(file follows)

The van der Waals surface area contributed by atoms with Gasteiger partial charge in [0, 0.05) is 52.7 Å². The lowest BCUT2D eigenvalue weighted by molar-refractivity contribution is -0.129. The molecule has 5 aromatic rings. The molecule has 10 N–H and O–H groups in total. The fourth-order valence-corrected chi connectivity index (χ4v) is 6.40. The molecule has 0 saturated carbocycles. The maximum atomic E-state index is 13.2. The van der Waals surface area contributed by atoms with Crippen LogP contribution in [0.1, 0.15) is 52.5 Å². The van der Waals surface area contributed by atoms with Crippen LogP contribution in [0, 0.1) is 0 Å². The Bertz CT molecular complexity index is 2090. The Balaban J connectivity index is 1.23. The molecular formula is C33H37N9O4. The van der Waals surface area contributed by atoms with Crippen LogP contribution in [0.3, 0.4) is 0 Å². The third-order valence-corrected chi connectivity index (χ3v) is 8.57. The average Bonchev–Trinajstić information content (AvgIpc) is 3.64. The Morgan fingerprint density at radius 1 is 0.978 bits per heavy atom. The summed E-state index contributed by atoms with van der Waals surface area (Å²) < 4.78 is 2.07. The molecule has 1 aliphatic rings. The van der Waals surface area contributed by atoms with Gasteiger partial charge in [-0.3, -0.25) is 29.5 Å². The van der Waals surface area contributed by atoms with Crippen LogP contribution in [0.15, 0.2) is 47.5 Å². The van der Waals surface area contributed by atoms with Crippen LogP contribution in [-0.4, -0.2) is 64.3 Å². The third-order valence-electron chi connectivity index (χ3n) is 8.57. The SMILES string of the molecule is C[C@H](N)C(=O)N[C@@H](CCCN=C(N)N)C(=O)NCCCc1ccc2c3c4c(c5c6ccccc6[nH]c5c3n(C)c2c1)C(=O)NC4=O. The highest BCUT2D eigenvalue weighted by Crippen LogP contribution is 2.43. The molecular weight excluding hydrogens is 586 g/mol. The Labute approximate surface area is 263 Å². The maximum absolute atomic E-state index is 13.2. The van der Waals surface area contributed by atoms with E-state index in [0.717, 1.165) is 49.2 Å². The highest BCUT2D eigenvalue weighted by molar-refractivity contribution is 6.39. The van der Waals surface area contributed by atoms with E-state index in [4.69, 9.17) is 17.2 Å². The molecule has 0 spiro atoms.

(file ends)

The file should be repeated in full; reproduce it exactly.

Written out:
The van der Waals surface area contributed by atoms with Gasteiger partial charge in [0, 0.05) is 52.7 Å². The lowest BCUT2D eigenvalue weighted by molar-refractivity contribution is -0.129. The molecule has 5 aromatic rings. The molecule has 10 N–H and O–H groups in total. The fourth-order valence-corrected chi connectivity index (χ4v) is 6.40. The molecule has 0 saturated carbocycles. The maximum atomic E-state index is 13.2. The van der Waals surface area contributed by atoms with Crippen LogP contribution in [0.1, 0.15) is 52.5 Å². The van der Waals surface area contributed by atoms with Crippen LogP contribution in [0, 0.1) is 0 Å². The Bertz CT molecular complexity index is 2090. The Balaban J connectivity index is 1.23. The molecular formula is C33H37N9O4. The van der Waals surface area contributed by atoms with Crippen LogP contribution in [0.3, 0.4) is 0 Å². The third-order valence-corrected chi connectivity index (χ3v) is 8.57. The average Bonchev–Trinajstić information content (AvgIpc) is 3.64. The Morgan fingerprint density at radius 1 is 0.978 bits per heavy atom. The summed E-state index contributed by atoms with van der Waals surface area (Å²) < 4.78 is 2.07. The molecule has 1 aliphatic rings. The van der Waals surface area contributed by atoms with Gasteiger partial charge in [-0.3, -0.25) is 29.5 Å². The van der Waals surface area contributed by atoms with Crippen LogP contribution in [0.15, 0.2) is 47.5 Å². The van der Waals surface area contributed by atoms with Crippen LogP contribution in [-0.4, -0.2) is 64.3 Å². The third-order valence-electron chi connectivity index (χ3n) is 8.57. The SMILES string of the molecule is C[C@H](N)C(=O)N[C@@H](CCCN=C(N)N)C(=O)NCCCc1ccc2c3c4c(c5c6ccccc6[nH]c5c3n(C)c2c1)C(=O)NC4=O. The highest BCUT2D eigenvalue weighted by Crippen LogP contribution is 2.43. The molecular weight excluding hydrogens is 586 g/mol. The Labute approximate surface area is 263 Å². The maximum absolute atomic E-state index is 13.2. The van der Waals surface area contributed by atoms with E-state index in [0.717, 1.165) is 49.2 Å². The highest BCUT2D eigenvalue weighted by molar-refractivity contribution is 6.39. The van der Waals surface area contributed by atoms with E-state index in [4.69, 9.17) is 17.2 Å². The molecule has 0 spiro atoms.